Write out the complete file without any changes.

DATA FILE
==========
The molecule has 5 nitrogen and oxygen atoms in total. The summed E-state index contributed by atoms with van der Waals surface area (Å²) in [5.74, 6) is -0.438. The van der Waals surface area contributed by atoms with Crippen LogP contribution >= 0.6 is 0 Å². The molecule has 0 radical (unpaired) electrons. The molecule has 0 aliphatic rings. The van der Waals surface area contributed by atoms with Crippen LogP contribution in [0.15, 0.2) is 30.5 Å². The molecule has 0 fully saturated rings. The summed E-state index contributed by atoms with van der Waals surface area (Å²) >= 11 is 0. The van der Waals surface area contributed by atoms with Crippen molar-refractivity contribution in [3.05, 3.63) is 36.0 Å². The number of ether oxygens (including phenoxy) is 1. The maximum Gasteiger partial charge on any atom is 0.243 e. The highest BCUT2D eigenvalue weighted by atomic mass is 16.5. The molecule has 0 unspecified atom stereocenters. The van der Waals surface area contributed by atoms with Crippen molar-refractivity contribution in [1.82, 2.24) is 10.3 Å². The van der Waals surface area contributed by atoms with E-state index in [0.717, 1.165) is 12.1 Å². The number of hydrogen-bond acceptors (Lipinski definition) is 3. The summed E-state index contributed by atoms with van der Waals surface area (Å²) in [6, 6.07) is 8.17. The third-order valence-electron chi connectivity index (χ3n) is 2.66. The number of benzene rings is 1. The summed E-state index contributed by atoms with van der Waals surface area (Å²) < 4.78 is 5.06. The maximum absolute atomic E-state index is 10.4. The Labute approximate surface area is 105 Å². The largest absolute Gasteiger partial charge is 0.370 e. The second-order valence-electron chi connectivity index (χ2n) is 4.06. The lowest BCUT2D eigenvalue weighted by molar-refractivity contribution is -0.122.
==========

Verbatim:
The molecule has 5 nitrogen and oxygen atoms in total. The summed E-state index contributed by atoms with van der Waals surface area (Å²) in [5.74, 6) is -0.438. The van der Waals surface area contributed by atoms with Crippen LogP contribution >= 0.6 is 0 Å². The molecule has 0 radical (unpaired) electrons. The molecule has 0 aliphatic rings. The van der Waals surface area contributed by atoms with Crippen LogP contribution in [0.15, 0.2) is 30.5 Å². The molecule has 0 fully saturated rings. The summed E-state index contributed by atoms with van der Waals surface area (Å²) >= 11 is 0. The van der Waals surface area contributed by atoms with Crippen molar-refractivity contribution in [3.05, 3.63) is 36.0 Å². The number of ether oxygens (including phenoxy) is 1. The maximum Gasteiger partial charge on any atom is 0.243 e. The highest BCUT2D eigenvalue weighted by atomic mass is 16.5. The molecule has 0 unspecified atom stereocenters. The van der Waals surface area contributed by atoms with Crippen molar-refractivity contribution in [1.82, 2.24) is 10.3 Å². The van der Waals surface area contributed by atoms with E-state index in [0.717, 1.165) is 12.1 Å². The number of hydrogen-bond acceptors (Lipinski definition) is 3. The summed E-state index contributed by atoms with van der Waals surface area (Å²) in [6, 6.07) is 8.17. The third-order valence-electron chi connectivity index (χ3n) is 2.66. The number of benzene rings is 1. The summed E-state index contributed by atoms with van der Waals surface area (Å²) < 4.78 is 5.06. The maximum absolute atomic E-state index is 10.4. The Labute approximate surface area is 105 Å². The largest absolute Gasteiger partial charge is 0.370 e. The second-order valence-electron chi connectivity index (χ2n) is 4.06. The lowest BCUT2D eigenvalue weighted by molar-refractivity contribution is -0.122.